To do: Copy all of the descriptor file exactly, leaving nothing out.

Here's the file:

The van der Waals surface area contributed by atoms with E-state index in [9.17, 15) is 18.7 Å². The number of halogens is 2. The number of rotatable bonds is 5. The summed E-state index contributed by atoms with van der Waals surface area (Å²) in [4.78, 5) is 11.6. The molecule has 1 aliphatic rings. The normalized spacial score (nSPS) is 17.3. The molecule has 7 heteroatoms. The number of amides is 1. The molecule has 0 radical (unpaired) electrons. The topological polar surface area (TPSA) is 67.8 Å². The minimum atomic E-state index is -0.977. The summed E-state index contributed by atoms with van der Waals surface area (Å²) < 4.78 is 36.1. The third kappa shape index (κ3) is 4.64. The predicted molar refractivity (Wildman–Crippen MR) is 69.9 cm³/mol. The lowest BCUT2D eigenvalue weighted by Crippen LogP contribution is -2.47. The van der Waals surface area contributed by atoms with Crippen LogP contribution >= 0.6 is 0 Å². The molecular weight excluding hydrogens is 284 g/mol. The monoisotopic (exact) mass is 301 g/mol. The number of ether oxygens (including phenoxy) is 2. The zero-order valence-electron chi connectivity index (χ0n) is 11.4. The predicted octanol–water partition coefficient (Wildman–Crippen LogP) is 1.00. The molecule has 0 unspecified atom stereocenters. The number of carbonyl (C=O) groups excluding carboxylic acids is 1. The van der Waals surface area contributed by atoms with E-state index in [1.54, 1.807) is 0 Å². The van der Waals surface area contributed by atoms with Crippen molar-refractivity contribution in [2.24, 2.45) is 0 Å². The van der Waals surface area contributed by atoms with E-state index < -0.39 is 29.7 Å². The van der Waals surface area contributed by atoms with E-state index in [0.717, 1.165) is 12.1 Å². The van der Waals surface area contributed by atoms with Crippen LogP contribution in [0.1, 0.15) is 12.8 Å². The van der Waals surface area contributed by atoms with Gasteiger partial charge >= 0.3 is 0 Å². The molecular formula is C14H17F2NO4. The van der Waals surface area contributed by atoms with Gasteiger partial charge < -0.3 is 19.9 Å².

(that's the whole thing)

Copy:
The van der Waals surface area contributed by atoms with E-state index in [9.17, 15) is 18.7 Å². The number of halogens is 2. The number of rotatable bonds is 5. The summed E-state index contributed by atoms with van der Waals surface area (Å²) in [4.78, 5) is 11.6. The molecule has 1 aliphatic rings. The normalized spacial score (nSPS) is 17.3. The molecule has 7 heteroatoms. The number of amides is 1. The molecule has 0 radical (unpaired) electrons. The topological polar surface area (TPSA) is 67.8 Å². The minimum atomic E-state index is -0.977. The summed E-state index contributed by atoms with van der Waals surface area (Å²) < 4.78 is 36.1. The third kappa shape index (κ3) is 4.64. The predicted molar refractivity (Wildman–Crippen MR) is 69.9 cm³/mol. The lowest BCUT2D eigenvalue weighted by Crippen LogP contribution is -2.47. The van der Waals surface area contributed by atoms with Crippen LogP contribution >= 0.6 is 0 Å². The molecular weight excluding hydrogens is 284 g/mol. The monoisotopic (exact) mass is 301 g/mol. The number of ether oxygens (including phenoxy) is 2. The zero-order valence-electron chi connectivity index (χ0n) is 11.4. The predicted octanol–water partition coefficient (Wildman–Crippen LogP) is 1.00. The molecule has 0 unspecified atom stereocenters. The number of carbonyl (C=O) groups excluding carboxylic acids is 1. The van der Waals surface area contributed by atoms with E-state index in [1.54, 1.807) is 0 Å². The van der Waals surface area contributed by atoms with Crippen molar-refractivity contribution in [2.24, 2.45) is 0 Å². The van der Waals surface area contributed by atoms with E-state index < -0.39 is 29.7 Å². The van der Waals surface area contributed by atoms with E-state index in [0.717, 1.165) is 12.1 Å². The van der Waals surface area contributed by atoms with Crippen LogP contribution in [0.1, 0.15) is 12.8 Å². The van der Waals surface area contributed by atoms with Gasteiger partial charge >= 0.3 is 0 Å². The molecular formula is C14H17F2NO4. The van der Waals surface area contributed by atoms with Gasteiger partial charge < -0.3 is 19.9 Å².